In February lending above 85% LTV for house purchases made up 16.9% of the market, up from 15.3% in January and 13.9% in December.
Richard Sexton, director of e.surv chartered surveyors, said: “Higher LTV borrowers took a nosedive in October as a proportion of the market, after the introduction of loan-to-income caps became a challenge for first-time buyers.
“But these buyers are evidently returning to the market to take advantage of low mortgage rates and cheaper Stamp Duty charges.
“And after the tricky bedding in phase that accompanied new mortgage legislation, first-time buyers are now once again accessing a market restructured for long-term viability.”
There were 10,300 high LTV loans in February, a 10.7% increase from January’s total of 9,300.
The average first-time buyer purchase price climbed to 160,304 in January, 12% higher from the same month in 2014.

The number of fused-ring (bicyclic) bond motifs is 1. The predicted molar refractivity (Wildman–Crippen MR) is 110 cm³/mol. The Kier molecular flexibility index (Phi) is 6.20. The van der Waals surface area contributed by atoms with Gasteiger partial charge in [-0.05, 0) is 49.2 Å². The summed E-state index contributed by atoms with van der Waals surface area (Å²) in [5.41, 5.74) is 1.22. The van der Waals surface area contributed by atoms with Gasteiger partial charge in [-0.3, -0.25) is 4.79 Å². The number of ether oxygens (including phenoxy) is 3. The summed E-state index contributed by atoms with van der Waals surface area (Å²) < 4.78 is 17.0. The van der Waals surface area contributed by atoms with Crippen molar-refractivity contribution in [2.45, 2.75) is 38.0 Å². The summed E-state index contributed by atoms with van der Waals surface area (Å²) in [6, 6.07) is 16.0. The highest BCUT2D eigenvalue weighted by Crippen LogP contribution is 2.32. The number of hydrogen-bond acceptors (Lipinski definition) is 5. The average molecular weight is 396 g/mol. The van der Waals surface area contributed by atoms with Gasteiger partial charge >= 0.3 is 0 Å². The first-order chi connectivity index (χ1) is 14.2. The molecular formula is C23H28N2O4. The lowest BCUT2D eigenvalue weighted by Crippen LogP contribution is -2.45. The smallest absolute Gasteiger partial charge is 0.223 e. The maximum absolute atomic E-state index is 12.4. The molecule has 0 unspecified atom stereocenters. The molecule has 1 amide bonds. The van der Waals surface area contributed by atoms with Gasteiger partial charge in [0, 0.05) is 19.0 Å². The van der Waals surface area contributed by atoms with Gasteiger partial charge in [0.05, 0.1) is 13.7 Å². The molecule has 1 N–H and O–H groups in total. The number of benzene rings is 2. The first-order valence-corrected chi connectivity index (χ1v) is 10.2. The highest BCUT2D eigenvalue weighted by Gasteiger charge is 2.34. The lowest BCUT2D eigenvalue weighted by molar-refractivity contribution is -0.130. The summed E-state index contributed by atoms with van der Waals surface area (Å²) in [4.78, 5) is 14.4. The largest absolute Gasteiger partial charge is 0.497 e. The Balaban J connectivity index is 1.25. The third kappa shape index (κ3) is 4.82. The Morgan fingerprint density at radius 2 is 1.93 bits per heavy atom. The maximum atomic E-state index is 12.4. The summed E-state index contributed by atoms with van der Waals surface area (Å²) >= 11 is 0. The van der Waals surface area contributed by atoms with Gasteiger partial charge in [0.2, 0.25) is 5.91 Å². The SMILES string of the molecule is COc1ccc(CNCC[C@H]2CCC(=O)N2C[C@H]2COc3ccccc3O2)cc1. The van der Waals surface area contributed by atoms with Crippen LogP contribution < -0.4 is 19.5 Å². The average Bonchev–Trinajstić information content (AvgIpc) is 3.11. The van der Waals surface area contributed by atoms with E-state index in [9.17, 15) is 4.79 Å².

Regionally, high LTV lending as a proportion of the market was the highest in the North West (27%), followed by Yorkshire (26%), Northern Ireland (24%) and the Midlands (22%).
At the other end of the spectrum just 8% of house purchase transactions in London and 11% in the South East were above 85% LTV.
Sexton added: “People with higher LTV loans are typically first-time buyers, looking to make the crucial leap onto that first rung of the property ladder.
“We can see the effects of Help to Buy taking strongest root in the North. It’s a vital scheme to ensure people are able to become homeowners for the first time while savers struggle to put a deposit together against a backdrop of low interest rates.
“It’s clear that these effects aren’t having quite the same impact in the South. The simplest and most effective answer is to build more houses. The shortage of homes is a problem all over the UK but, as the figures show, especially acute in London and the South East.”